Game Design and Interactive Media, B.A.
Biola’s Game Design and Interactive Media major prepares students to design innovative games that glorify God through emotionally-resonant stories and interactive mechanics. Located in one of the game industry’s top metro areas, Biola is uniquely positioned to train designers who tell stories that matter.
Grounded in game history and design theory, students are challenged to create original mechanics (game rules) that complement the narratives they are developing. These mechanics are tested and perfected through an iterative prototyping process which includes both paper and digital prototypes. Students also take a foundational sequence of courses in cinematic storytelling, including screenwriting and visual aesthetics. This culminates in an advanced team project where students complete a shippable game with an underlying theme inspired by their faith.
Games represent a convergence of different mediums, so freshman year introduces students to the fundamentals of cinema, 3D art and computer programming. The cinema courses are shared with writing and production students, which helps foster community and develop a common language for visual storytelling. Students also take an introductory course in game history, learning about seminal games and designers, and seeing firsthand how technology has influenced the evolution of gameplay.
Sophomores are introduced to the iterative game design process. Students begin by defining the player experience they envision. Next, a “core mechanic” is chosen — this is the primary gameplay goal and method of interactivity. Students then create paper prototypes and playtest them to verify the chosen mechanic and gain feedback from fellow students. This process continues until a design is finalized.
Junior year goes beyond the fundamentals. Game Narratives explores how to effectively integrate story with gameplay--no easy feat, due to the interactive nature of games. Game Engines gives students familiarity with the technical tools of game development, emphasizing programming and building interactive 3D worlds. These two courses lead to Intermediate Game Design, where teams of students create digital prototypes that explore themes of faith and culture through gameplay and story. Also in Level Design, students break down their games into individual moments, designing puzzles, level architecture, and emotional feedback systems.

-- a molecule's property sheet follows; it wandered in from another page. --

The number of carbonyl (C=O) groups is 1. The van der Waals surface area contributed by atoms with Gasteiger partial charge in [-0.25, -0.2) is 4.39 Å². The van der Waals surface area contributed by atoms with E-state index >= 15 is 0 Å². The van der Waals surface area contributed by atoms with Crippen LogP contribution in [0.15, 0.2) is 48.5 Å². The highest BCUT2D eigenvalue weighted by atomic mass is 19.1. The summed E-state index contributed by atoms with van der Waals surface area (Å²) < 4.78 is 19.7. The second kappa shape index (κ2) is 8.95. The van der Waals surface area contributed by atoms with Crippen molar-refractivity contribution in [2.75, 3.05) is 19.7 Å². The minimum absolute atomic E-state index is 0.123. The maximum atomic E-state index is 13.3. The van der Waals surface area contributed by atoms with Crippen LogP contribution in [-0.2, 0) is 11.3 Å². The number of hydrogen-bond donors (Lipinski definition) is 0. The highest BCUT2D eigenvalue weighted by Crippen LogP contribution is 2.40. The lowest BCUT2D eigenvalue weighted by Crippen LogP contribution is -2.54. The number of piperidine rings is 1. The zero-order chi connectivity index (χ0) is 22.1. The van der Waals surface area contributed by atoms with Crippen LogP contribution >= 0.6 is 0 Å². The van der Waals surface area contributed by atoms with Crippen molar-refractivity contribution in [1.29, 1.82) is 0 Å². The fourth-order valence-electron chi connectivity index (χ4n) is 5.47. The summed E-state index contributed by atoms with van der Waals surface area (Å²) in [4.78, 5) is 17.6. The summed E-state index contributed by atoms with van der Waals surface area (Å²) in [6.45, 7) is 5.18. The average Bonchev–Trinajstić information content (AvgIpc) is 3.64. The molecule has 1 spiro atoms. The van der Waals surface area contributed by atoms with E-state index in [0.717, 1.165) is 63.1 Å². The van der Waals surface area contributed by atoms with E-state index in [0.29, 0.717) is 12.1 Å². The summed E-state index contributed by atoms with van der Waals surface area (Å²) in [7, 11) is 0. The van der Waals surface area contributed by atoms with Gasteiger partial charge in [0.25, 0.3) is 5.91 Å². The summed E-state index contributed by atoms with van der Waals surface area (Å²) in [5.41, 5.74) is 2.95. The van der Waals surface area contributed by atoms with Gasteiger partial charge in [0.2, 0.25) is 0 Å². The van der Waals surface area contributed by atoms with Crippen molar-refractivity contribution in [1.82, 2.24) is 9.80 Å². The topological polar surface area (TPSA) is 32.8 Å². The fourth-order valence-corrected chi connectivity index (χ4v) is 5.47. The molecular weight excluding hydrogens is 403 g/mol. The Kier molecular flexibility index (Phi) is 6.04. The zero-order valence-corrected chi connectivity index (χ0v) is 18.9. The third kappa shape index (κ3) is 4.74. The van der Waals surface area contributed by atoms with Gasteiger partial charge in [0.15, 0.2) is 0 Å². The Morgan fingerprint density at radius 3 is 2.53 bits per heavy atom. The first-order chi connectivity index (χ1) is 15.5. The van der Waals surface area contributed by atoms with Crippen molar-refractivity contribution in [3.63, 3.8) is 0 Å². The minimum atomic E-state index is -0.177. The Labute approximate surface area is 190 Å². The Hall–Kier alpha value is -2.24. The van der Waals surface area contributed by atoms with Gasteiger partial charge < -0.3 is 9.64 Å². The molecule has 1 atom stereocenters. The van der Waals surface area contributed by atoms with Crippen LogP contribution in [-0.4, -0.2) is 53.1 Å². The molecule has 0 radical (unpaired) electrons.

Seniors take everything they have learned and produce several polished digital games ready for distribution. In Advanced Game Design, project teams continue the designs they started in the intermediate course and use an iterative production process to finish and “ship” their game. Then in Senior Media Project, each student has the opportunity to lead a project team in the creation of their own short game or vertical slice game level. The games produced in both courses will be suitable for entering in independent games festivals such as IndieCade and IGF.
Students will have the opportunity to gain real-world experience as an intern at a game studio or media company. Additional opportunities for growth include the Integration Seminar, which helps students explore how to bring their faith to game design — be it through evangelism, service or simply by being a light in secular industry.
Program Learning Outcomes
Upon completion of the Bachelor of Arts in Game Design and Interactive Media, students will be able to:
- Identify the basic components, theory, history and practices of game design (ULO 1).
- Demonstrate their ability to integrate their faith and distinguish between biblical and unbiblical practices in the discipline of game development (ULO 2).
- Apply their knowledge of game design, narrative design, art and producing to the world of their craft (ULO 3).
Each Program Learning Outcome (PLO) listed above references at least one of the University Learning Outcomes (ULO 1, 2, 3), which may be found in the General Information section of this catalog.
The entertainment industry is a highly competitive, creative, and demanding business. Admission to the Game Design and Interactive major is separate from and contingent upon your admission to Biola University. Admission to Biola University does not guarantee admission into the major. Applications to the major will not be considered until after the applicant has been admitted to Biola University. Notifications concerning your acceptance to the major will be processed by groups as listed on the application schedule page available from the Admissions Department.